WASHINGTON (Reuters) - President Barack Obama, seeking to increase pressure on North Korea to abandon its atomic weapons, will visit the Demilitarized Zone (DMZ) on South Korea’s tense border on Sunday before a nuclear security summit in Seoul.
Obama’s visit to the border will be a strong show of support for South Korea, the White House said on Tuesday, sending a message to the North as Washington builds an international effort to get stalled nuclear disarmament talks back on track.
North Korea will not attend the summit, where Obama will meet with Chinese President Hu Jintao and urge him to use Beijing’s long-standing influence with Pyongyang, where leadership has recently passed to Kim Jong-un.
“We certainly hope and recommend that China bring all the instruments of power to bear to influence the decision-making in North Korea,” said Daniel Russel, White House National Security Council senior director for Asia.
Secretive North Korea has twice tested a nuclear device, and the United States says its long-range ballistic missile program is progressing quickly.
While experts doubt North Korea has the ability to miniaturize an atomic bomb to place atop a warhead, last year Washington warned that the American mainland could come under threat from North Korean missiles within five years.
Last month, North Korea reached an agreement with Washington to suspend nuclear tests, long-range missile launches and uranium enrichment as part of a deal to restart food aid, but then announced it would launch a rocket carrying a satellite to mark the centenary of founder Kim Il-sung’s birth next month.
The United States has said this plan could violate the nuclear moratorium deal and scuttle the resumption of food aid.
Obama’s visit to the DMZ, which splits the peninsular that was divided by the 1950-1953 Korean war, was cast by the White House as a chance for him to thank some of the more that 20,000 U.S. troops still stationed in South Korea.
Beijing is the closest thing North Korea has to an ally but has also voiced concern about the planned rocket launch, which has raised tensions ahead of the March 26-27 summit, dedicated to reducing the threat of nuclear terrorism.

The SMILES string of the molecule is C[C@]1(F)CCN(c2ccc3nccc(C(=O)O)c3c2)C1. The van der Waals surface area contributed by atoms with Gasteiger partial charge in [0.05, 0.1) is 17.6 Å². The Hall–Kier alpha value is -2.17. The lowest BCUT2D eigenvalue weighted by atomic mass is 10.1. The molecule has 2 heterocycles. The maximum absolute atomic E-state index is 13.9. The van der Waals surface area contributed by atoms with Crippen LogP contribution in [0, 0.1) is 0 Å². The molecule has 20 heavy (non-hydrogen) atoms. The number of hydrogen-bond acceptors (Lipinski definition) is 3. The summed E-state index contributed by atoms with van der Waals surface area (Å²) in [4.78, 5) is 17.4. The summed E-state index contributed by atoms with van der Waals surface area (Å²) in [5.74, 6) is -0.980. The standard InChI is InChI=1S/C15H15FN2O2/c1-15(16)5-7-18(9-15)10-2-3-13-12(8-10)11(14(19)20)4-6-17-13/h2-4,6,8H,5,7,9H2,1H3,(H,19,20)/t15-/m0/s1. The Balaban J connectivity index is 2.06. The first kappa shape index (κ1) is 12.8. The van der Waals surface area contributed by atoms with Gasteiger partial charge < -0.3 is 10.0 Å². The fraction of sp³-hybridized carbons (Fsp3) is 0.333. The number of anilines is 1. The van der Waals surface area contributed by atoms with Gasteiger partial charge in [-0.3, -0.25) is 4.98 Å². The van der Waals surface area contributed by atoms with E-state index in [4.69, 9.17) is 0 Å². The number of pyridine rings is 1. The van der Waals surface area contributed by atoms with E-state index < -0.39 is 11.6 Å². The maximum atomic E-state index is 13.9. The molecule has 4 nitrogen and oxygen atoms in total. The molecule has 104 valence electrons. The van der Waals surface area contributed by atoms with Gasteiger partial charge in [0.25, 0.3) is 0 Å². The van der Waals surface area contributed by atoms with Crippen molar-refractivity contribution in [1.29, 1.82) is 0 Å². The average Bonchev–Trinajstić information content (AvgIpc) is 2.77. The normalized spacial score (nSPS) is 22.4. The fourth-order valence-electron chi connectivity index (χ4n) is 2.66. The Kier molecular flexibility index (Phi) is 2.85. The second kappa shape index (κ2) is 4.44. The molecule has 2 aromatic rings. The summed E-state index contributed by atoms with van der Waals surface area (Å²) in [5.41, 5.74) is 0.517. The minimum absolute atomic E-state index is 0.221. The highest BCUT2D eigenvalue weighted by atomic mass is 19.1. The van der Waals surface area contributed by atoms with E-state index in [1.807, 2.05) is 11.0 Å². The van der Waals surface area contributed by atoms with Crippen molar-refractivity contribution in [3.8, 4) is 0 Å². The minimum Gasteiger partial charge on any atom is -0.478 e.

North Korea will loom large, as well as Iran’s nuclear program, which has spurred worries about the possibility of fresh military conflict in the oil-rich Middle East.
“North Korea will be the odd man out,” said Russel in a conference call previewing the trip.
“The nations that will gather in Seoul will assemble in a modern prosperous city, in an open and democratic society ... The choices that the North Korean leaders have made have taken the people of North Korea into isolation and poverty.”
Obama will also meet Russian President Dmitry Medvedev and South Korean President Lee Myung-bak on the sidelines of the summit to discuss what can be done to discourage the missile launch and Pyongyang’s nuclear program.
Obama will also discuss with Hu and Medvedev the latest world power efforts to tackle Iran over its nuclear program, which the West says is aimed at building an atomic bomb but Tehran insists is for peaceful power generation.
“We are committed to pursuing a diplomatic path that allows the Iranians to make the right decision,” said White House National Security Council spokesman Ben Rhodes.
Washington has urged Israel to hold off from attacking Iran’s nuclear sites to give more time for international sanctions and diplomacy to work, but Obama has also said that he would not allow Tehran to acquire a nuclear weapon.
Reporting By Matt Spetalnick; Editing by David Brunnstrom